Reading Quiz 3
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This 2 page Study Guide was uploaded by email@example.com Notetaker on Monday July 11, 2016. The Study Guide belongs to PHIL 09369 at Rowan University taught by Bruce Paternoster in Summer 2016. Since its upload, it has received 5 views.
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Date Created: 07/11/16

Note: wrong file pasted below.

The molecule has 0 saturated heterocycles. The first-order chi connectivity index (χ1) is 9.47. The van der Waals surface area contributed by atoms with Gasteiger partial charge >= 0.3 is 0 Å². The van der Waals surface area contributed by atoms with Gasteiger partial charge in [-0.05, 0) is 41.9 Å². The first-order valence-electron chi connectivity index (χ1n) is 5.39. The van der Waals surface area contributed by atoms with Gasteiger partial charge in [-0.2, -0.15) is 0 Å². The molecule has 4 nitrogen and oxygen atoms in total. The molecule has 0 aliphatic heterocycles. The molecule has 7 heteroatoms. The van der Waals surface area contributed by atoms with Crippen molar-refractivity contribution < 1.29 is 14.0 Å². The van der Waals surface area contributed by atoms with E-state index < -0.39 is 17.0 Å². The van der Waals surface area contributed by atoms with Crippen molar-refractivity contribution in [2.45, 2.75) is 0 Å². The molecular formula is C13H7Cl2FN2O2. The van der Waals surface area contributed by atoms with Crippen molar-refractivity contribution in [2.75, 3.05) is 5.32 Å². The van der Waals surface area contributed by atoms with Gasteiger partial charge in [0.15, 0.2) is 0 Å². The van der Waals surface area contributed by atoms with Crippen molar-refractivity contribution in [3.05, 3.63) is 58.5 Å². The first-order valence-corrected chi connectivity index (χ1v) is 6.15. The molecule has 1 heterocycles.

Philosophy of Science Reading Quiz 3 a. When Kuhn claims that a paradigm is not an object for replication but instead “like an accepted judicial decision in the common law,” he means that a paradigm is in a way a theory. It is frequently questioned and tested to learn more about it. A paradigm is considered an object for more articulation under more forceful conditions. b. When Kuhn says a “paradigm articulation” he means that articulated paradigms are not restricted to universal constants in science like Avogadro’s number, or Joule’s coefficient, but they may also be about quantitative laws like Coulomb’s law of electrical attraction and Boyle’s Law relating gas pressure to volume. Also, a paradigm can be qualitative as well. A paradigm made from one phenomenon is closely related to another paradigm in another phenomena. The example that Kuhn gives is that of the caloric theory of heating and cooling mixtures by change of state. Kuhn explained that heat could be released or absorbed through many different methods and through each of these methods, the same theory could be applied in several different ways. The problems of paradigm articulation are both theoretical and experimental at the same time. c. The apparatus that Coulomb used to measure the force of electrical attraction was to employ electrical theory to find out how his equipment should be built. Coulomb used a torsion balance to study the forces of attraction and repulsion of charged particles. Coulomb was not a normal scientist because he did not use information from a shared paradigm to measure the force of electrical attraction but instead created his own law based on his own studies and the torsion that he built to help with his study.
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